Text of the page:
OSCE Minsk process a Euro-Atlantic framework which involves Russia and Turkey is actively organising negotiation dialogues since 1990. However, Azerbaijani diaspora is not sure about the course of the dialogue and believes OSCE Minsk has failed to achieve concrete results. Turkey’s unequivocal support for, and military presence in, Azerbaijan has been met with a relatively passive reaction from Russia, manifested in the form of a call on both sides to restrain from escalating the war – a position that puts the perception that Russia is Armenia’s strategic ally in doubt.2 European countries and inter-governmental organisation amid Covid-19 has shifted their focus on public health related concerns allowing a Turkey and Russia to influence the peace process of Nagorno Karabakh.
Russian President Vladimir Putin called for a ceasefire between Armenian and Azerbaijani forces. Kremlin has also mentioned, Putin’s dialogue over phone calls with the Armenian prime minister Nikol Pashinyan and the Azerbaijani president Ilham Aliyev. The Kremlin said Putin initiated a ceasefire to collect the bodies of martyred soldiers and exchange of prisoners. Russia has already taken an active part in military conflicts in Syria, Libya and Ukraine and might not be very much interested in opening another front and hence pushing Yerevan and Baku for peace talks. However, this might be the reason Turkey is taking interest in the ongoing Nagorno Karabakh conflict. But if the conflict overrun Yerevan, Moscow will intervene by taking side.
Implications for India
India does not have a specific policy for the Trans-Caucasus region. Armenia is the only country in the region India has diplomatically engaged. India and Armenia’s treaty on friendship and cooperation signed in December 1995, limit India to take any military stand against Yerevan. Armenia also supported India on the issue of Kashmir whereas Azerbaijan has taken a side with Pakistan and continuously endorsing and pushing its separatist narrative.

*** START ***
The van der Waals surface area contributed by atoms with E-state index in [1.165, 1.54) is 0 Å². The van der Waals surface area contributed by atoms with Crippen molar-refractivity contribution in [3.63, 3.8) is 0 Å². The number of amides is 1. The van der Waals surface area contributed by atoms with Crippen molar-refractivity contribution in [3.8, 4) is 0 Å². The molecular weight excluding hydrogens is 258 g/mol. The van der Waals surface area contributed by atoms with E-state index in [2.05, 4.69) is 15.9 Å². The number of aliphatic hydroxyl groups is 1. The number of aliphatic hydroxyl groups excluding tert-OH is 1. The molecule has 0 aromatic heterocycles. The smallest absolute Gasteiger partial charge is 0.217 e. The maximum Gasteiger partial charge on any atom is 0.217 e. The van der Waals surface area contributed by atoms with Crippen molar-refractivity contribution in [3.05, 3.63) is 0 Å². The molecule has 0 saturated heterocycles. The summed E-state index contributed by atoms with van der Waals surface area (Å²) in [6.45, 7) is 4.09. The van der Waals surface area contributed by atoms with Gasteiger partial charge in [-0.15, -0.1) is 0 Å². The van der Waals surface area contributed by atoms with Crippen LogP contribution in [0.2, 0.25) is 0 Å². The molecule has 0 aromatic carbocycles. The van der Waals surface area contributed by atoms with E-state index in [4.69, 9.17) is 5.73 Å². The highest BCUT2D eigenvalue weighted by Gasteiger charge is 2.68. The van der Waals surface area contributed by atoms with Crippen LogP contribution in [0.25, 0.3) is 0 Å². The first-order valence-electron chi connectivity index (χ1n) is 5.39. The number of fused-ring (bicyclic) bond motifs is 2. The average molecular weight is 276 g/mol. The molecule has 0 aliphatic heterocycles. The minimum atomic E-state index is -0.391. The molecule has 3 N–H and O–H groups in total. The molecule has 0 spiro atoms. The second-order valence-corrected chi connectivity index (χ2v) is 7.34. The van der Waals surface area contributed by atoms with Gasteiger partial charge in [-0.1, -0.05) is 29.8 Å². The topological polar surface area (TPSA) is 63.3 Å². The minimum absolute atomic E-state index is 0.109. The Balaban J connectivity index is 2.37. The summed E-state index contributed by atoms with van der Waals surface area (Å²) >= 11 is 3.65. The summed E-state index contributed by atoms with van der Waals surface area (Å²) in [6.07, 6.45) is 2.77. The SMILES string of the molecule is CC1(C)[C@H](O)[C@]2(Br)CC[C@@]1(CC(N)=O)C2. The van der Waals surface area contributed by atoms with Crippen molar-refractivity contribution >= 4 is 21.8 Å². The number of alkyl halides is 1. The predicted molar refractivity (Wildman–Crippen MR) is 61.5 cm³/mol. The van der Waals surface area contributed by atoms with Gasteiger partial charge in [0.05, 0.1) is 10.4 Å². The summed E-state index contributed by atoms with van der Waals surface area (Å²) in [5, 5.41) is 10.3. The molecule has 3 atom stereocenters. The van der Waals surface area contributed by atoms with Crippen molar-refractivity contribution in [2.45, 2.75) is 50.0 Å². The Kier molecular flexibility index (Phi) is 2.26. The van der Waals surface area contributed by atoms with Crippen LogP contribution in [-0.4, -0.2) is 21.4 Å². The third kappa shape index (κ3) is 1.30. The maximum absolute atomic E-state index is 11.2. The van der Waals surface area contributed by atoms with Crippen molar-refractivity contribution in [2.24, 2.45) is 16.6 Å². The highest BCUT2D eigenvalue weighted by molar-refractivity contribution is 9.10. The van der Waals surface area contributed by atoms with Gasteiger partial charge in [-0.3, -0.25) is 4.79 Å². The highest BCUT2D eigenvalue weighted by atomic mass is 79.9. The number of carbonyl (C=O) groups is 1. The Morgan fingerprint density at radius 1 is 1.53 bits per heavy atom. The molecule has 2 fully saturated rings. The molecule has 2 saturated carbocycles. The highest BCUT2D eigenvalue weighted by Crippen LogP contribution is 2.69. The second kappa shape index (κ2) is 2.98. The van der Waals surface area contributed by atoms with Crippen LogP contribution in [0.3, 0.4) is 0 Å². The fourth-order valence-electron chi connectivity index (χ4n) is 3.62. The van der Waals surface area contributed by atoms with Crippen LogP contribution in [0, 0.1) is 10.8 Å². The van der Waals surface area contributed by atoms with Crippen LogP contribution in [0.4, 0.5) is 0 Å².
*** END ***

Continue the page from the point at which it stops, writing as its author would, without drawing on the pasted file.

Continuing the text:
Economic relations between New Delhi and Yerevan are still not very promising on the other hand ONGC and GAIL exploring business opportunities with the Baku. Also, Azerbaijan is an important strategic partner for India’s ambitious International North-South Transport Corridor (INSTC) project. For New Delhi improved relations with Baku will open up not just opportunities in the energy sector but also connectivity with Turkey.
After the independence during the initial years of Nagorno Karabakh conflict, India had supported the territorial integrity of Azerbaijan. However, from last few years India is openly approaching for a peace between Baku and Yerevan. Azerbaijan has supported the violation of Indian territory by Pakistan in Kashmir hence, it would be fair if India took a hard stand against Baku on the issue of Nagorno Karabakh. But Indian diaspora is still emphasizing a peaceful resolution of the conflict rather than taking aside. India would not support self-determination right of Nagorno Karabakh in near future as it can have international repercussion for New Delhi over Kashmir issue. But so far India has managed to balance situation while hoping for a peace in the Trans Caucasus region.
- Robbie Gramer and Jack Detsch, Turkey’s Caucasus Adventure Risks Another Crisis in NATO, Foreign Policy, October 6, 2020.
- Asbed Kotchikian, Nagorno-Karabakh conflict precipitates a new regional order, Aljazeera, October 8,2020.
The views and opinions expressed in this article are those of the author and do not necessarily reflect the views of The Kootneeti Team